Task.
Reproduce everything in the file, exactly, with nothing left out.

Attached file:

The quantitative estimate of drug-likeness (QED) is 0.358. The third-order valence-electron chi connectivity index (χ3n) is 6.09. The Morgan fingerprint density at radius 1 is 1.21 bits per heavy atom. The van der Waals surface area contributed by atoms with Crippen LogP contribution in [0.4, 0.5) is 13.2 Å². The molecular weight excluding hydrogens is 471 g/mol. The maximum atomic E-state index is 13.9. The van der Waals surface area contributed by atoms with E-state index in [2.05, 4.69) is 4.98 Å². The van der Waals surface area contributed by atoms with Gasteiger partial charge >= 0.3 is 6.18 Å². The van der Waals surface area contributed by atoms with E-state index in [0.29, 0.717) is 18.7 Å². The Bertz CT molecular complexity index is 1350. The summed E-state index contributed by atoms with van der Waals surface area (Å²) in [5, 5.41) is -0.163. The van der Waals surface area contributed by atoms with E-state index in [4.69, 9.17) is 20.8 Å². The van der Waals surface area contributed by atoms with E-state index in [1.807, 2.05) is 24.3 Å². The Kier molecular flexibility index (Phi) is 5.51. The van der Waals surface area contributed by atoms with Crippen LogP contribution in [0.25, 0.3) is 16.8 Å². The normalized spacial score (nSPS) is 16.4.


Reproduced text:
The quantitative estimate of drug-likeness (QED) is 0.358. The third-order valence-electron chi connectivity index (χ3n) is 6.09. The Morgan fingerprint density at radius 1 is 1.21 bits per heavy atom. The van der Waals surface area contributed by atoms with Crippen LogP contribution in [0.4, 0.5) is 13.2 Å². The molecular weight excluding hydrogens is 471 g/mol. The maximum atomic E-state index is 13.9. The van der Waals surface area contributed by atoms with E-state index in [2.05, 4.69) is 4.98 Å². The van der Waals surface area contributed by atoms with Gasteiger partial charge >= 0.3 is 6.18 Å². The van der Waals surface area contributed by atoms with E-state index in [0.29, 0.717) is 18.7 Å². The Bertz CT molecular complexity index is 1350. The summed E-state index contributed by atoms with van der Waals surface area (Å²) in [5, 5.41) is -0.163. The van der Waals surface area contributed by atoms with E-state index in [4.69, 9.17) is 20.8 Å². The van der Waals surface area contributed by atoms with E-state index in [1.807, 2.05) is 24.3 Å². The Kier molecular flexibility index (Phi) is 5.51. The van der Waals surface area contributed by atoms with Crippen LogP contribution in [0.25, 0.3) is 16.8 Å². The normalized spacial score (nSPS) is 16.4.